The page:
Peering through the tiny window of a hospital ward, Caitie Scott says goodbye to her mother whom she no idea when she will see again.
Unable to show a smile behind her mask and face shield, the young nurse holds up two gloved hands to show her she is OK.
Tears stream down her mother Sue Scott’s face, but her daughter must desperately hold back her own for fear of having to touch her face.
Ms Scott, 27, has volunteered to work in the coronavirus ward of Knox Private Hospital in Melbourne, surrounded by pain, death and loneliness.
‘Seeing me in full PPE, through a locked door that’s been sealed with hazard tape, was all too much. She is proud of me, but she is scared,’ she said.
‘I want to rip off my gown and mask, jump through the door and hug her to make her feel better.
‘Instead, I put my hand to the glass and she does the same as more tears roll down her face.’
Every day since she has run between seriously ill elderly patients evacuated from aged care homes across virus-ridden Victoria.
Ms Scott knows that though she will see her family again when the crisis is over, many of her patients never will.
‘For some of the people I’m caring for, they haven’t physically seen or touched a family member since February, and some may not get that chance again,’ she said.
‘These people have been kept isolated in their rooms for months, they’ve only seen masks and gowns, only touched gloves, and only heard their loved ones voices through devices for a few minutes a day.
‘It’s heartbreaking to hold their hand while they cry and see their daily struggle, so I won’t shed a tear for my situation, because in this PPE I can’t even shed a tear for theirs.’
Ms Scott can’t understand why some Victorians complain about having to wear a mask to the shops when she spends her entire day in a proverbial suit of armour.
The bright yellow plastic gowns over her scrubs make the ward feel like a sauna and the sweat make them stick to her exposed skin.
After just a few days she had pressure sores between her thumbs and index fingers because the gloves don’t fit properly.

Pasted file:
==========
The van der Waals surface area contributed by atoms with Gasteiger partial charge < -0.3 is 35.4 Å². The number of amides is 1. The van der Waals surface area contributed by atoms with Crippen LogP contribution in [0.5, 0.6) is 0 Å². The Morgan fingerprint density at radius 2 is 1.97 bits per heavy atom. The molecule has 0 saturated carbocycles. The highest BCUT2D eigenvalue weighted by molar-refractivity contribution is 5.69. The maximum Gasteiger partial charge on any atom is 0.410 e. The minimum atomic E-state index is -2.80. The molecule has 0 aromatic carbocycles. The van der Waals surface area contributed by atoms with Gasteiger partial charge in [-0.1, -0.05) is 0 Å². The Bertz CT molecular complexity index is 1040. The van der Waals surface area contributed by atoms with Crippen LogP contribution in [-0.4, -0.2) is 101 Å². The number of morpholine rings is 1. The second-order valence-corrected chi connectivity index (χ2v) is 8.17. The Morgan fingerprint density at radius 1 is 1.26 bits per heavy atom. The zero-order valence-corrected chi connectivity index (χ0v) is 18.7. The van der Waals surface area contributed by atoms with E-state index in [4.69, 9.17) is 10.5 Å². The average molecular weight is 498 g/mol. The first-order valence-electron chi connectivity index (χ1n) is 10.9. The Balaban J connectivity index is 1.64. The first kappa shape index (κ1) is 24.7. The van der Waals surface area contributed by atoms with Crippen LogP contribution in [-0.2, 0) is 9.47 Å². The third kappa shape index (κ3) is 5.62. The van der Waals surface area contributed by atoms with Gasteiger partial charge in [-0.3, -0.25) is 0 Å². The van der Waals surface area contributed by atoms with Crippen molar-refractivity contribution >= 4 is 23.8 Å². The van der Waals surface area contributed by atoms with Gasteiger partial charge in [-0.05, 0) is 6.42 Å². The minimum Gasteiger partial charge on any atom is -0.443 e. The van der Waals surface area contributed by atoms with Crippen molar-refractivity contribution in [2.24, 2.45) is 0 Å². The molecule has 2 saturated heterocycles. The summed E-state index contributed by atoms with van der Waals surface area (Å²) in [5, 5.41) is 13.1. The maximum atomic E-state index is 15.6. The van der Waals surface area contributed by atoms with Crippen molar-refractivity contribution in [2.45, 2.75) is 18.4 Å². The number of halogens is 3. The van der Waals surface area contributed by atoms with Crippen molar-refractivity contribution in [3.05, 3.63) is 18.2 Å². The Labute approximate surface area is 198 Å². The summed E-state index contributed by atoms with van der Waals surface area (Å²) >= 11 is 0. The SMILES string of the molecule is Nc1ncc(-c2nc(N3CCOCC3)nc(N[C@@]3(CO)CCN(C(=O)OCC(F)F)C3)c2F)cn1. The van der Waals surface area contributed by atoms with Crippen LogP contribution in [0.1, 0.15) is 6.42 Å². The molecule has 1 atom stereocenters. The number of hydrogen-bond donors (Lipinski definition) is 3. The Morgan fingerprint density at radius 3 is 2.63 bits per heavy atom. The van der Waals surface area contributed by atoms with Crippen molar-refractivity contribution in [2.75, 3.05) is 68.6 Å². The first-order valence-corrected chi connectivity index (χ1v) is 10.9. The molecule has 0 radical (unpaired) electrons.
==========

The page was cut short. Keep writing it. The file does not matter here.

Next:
The rest of her hands are raw from vigorously washing her hands and applying hand sanitiser after every patient.
But even the extreme discomfort of wearing the full-body PPE is better than the alternative.
‘As soon as you take one gown off after being with a patient, you’re not comfortable again until you’ve put a fresh gown back on and feel protected again,’ she said.
‘The N95 masks are claustrophobic, cutting into our skin and giving us pressure sores on our noses, cheeks and ears, rashes on our faces, yet we pull them tighter because they’re our saving us from the same fate as our patients.
‘We see each other hurting yet we don’t complain, one look at our patients and we don’t feel any of our own pain anymore.
‘So please, don’t complain about those soft masks across your face that you wear for 30 minutes when grocery shopping, and cherish the time at home knowing the air you breathe is clean.’
Other medical workers in Melbourne, where a record 19 patients died on Monday, have also told of the toll PPE takes on their bodies and pleaded with the public to wear masks.
Royal Melbourne emergency nurse Abbey Fistrovic said the public were as much on the front line of the battle against coronavirus as health workers.
‘I just saw our numbers which are up again and it’s disheartening because I have the mask pushing all over my face and just being highly uncomfortable and [I’m] just thinking, when is this ever going to end?’ she said.
Another Royal Melbourne emergency department nurse Mel Pearson said health workers were dehydrated because the industrial-grade N95 masks and face shields cannot be removed at all while working.
Despite all these precautions, more than 1,000 of Victoria’s more than 8,000 active cases are medical workers infected on the front lines.
Dr Mukesh Haikerwal, who works at a COVID-19 testing clinic in Melbourne, blames a lack of personal protective equipment for the high rate of infection.
‘It’s a really dire situation, since this whole crisis started we were calling out for good access to good protective equipment – that means masks, that means gowns, that means gloves,’ he told the Today show on Monday
‘The problem is, it’s very patchy.’
Dr Haikerwal said some clinics and treatment centres were relying on donated PPE to have enough for all the staff to stay safe.
Australian College of Nursing chief executive Kylie Ward told the ABC many nurses were scared as they weren’t able to access the equipment when they needed it.
‘One of the things I am hearing is the level of guilt because they don’t feel like they are doing enough even though they are the spirit of Australia and doing an incredible job, it’s the burden that we place upon ourselves in a life of choosing to be a nurse and a life of service.’
A Melbourne nurse who contracted the virus claimed she repeatedly asked the hospital for an N95 mask but was given a surgical mask and a plastic face shield instead.
She was told an N95 mask was unnecessary and feels her health was compromised because she wasn’t given adequate safety equipment.